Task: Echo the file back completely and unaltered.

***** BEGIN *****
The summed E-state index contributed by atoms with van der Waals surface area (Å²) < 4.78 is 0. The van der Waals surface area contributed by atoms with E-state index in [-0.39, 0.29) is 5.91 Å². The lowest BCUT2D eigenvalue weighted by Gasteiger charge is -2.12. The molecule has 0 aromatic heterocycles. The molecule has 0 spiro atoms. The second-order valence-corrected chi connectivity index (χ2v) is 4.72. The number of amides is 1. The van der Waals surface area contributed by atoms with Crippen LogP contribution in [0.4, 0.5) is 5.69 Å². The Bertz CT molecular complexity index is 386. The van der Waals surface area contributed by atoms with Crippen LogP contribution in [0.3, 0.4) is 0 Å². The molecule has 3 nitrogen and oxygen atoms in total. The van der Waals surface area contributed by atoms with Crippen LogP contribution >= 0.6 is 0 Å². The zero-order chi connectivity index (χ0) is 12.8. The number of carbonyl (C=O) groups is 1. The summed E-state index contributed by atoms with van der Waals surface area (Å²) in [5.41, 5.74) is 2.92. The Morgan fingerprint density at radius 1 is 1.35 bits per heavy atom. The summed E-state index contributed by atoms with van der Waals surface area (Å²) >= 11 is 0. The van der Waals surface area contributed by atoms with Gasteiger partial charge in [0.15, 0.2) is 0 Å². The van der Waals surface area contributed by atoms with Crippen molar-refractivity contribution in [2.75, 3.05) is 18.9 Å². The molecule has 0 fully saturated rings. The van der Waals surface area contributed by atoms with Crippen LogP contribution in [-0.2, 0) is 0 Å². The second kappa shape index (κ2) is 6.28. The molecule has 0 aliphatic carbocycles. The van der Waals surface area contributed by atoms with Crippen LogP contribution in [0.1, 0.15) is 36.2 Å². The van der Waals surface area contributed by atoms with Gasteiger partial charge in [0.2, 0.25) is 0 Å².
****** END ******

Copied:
The summed E-state index contributed by atoms with van der Waals surface area (Å²) < 4.78 is 0. The van der Waals surface area contributed by atoms with E-state index in [-0.39, 0.29) is 5.91 Å². The lowest BCUT2D eigenvalue weighted by Gasteiger charge is -2.12. The molecule has 0 aromatic heterocycles. The molecule has 0 spiro atoms. The second-order valence-corrected chi connectivity index (χ2v) is 4.72. The number of amides is 1. The van der Waals surface area contributed by atoms with Crippen LogP contribution in [0.4, 0.5) is 5.69 Å². The Bertz CT molecular complexity index is 386. The van der Waals surface area contributed by atoms with Crippen LogP contribution in [0.3, 0.4) is 0 Å². The molecule has 3 nitrogen and oxygen atoms in total. The van der Waals surface area contributed by atoms with Crippen LogP contribution >= 0.6 is 0 Å². The zero-order chi connectivity index (χ0) is 12.8. The number of carbonyl (C=O) groups is 1. The summed E-state index contributed by atoms with van der Waals surface area (Å²) in [5.41, 5.74) is 2.92. The Morgan fingerprint density at radius 1 is 1.35 bits per heavy atom. The summed E-state index contributed by atoms with van der Waals surface area (Å²) >= 11 is 0. The van der Waals surface area contributed by atoms with Gasteiger partial charge in [0.15, 0.2) is 0 Å². The van der Waals surface area contributed by atoms with Crippen molar-refractivity contribution in [2.75, 3.05) is 18.9 Å². The molecule has 0 fully saturated rings. The van der Waals surface area contributed by atoms with Crippen LogP contribution in [-0.2, 0) is 0 Å². The second kappa shape index (κ2) is 6.28. The molecule has 0 aliphatic carbocycles. The van der Waals surface area contributed by atoms with Crippen LogP contribution in [0.1, 0.15) is 36.2 Å². The van der Waals surface area contributed by atoms with Gasteiger partial charge in [0.2, 0.25) is 0 Å².